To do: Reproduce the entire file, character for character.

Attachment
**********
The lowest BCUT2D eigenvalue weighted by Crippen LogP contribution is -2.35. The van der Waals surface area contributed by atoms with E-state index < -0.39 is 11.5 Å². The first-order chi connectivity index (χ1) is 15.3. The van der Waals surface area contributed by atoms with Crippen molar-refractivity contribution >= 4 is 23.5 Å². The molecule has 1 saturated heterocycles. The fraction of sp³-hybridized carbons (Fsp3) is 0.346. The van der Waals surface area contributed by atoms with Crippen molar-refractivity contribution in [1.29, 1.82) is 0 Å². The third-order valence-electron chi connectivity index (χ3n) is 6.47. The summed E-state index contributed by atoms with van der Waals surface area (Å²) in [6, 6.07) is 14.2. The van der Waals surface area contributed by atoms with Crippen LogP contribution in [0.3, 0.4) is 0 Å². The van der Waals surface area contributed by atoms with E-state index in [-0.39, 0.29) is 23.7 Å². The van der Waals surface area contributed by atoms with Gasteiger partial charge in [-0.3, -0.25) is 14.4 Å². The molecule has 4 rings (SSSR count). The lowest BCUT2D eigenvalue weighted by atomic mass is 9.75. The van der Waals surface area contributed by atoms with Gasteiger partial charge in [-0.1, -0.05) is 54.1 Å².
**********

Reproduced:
The lowest BCUT2D eigenvalue weighted by Crippen LogP contribution is -2.35. The van der Waals surface area contributed by atoms with E-state index < -0.39 is 11.5 Å². The first-order chi connectivity index (χ1) is 15.3. The van der Waals surface area contributed by atoms with Crippen molar-refractivity contribution >= 4 is 23.5 Å². The molecule has 1 saturated heterocycles. The fraction of sp³-hybridized carbons (Fsp3) is 0.346. The van der Waals surface area contributed by atoms with Crippen molar-refractivity contribution in [1.29, 1.82) is 0 Å². The third-order valence-electron chi connectivity index (χ3n) is 6.47. The summed E-state index contributed by atoms with van der Waals surface area (Å²) in [6, 6.07) is 14.2. The van der Waals surface area contributed by atoms with Crippen LogP contribution in [0.3, 0.4) is 0 Å². The van der Waals surface area contributed by atoms with E-state index in [-0.39, 0.29) is 23.7 Å². The van der Waals surface area contributed by atoms with Gasteiger partial charge in [-0.3, -0.25) is 14.4 Å². The molecule has 4 rings (SSSR count). The lowest BCUT2D eigenvalue weighted by atomic mass is 9.75. The van der Waals surface area contributed by atoms with Gasteiger partial charge in [-0.1, -0.05) is 54.1 Å².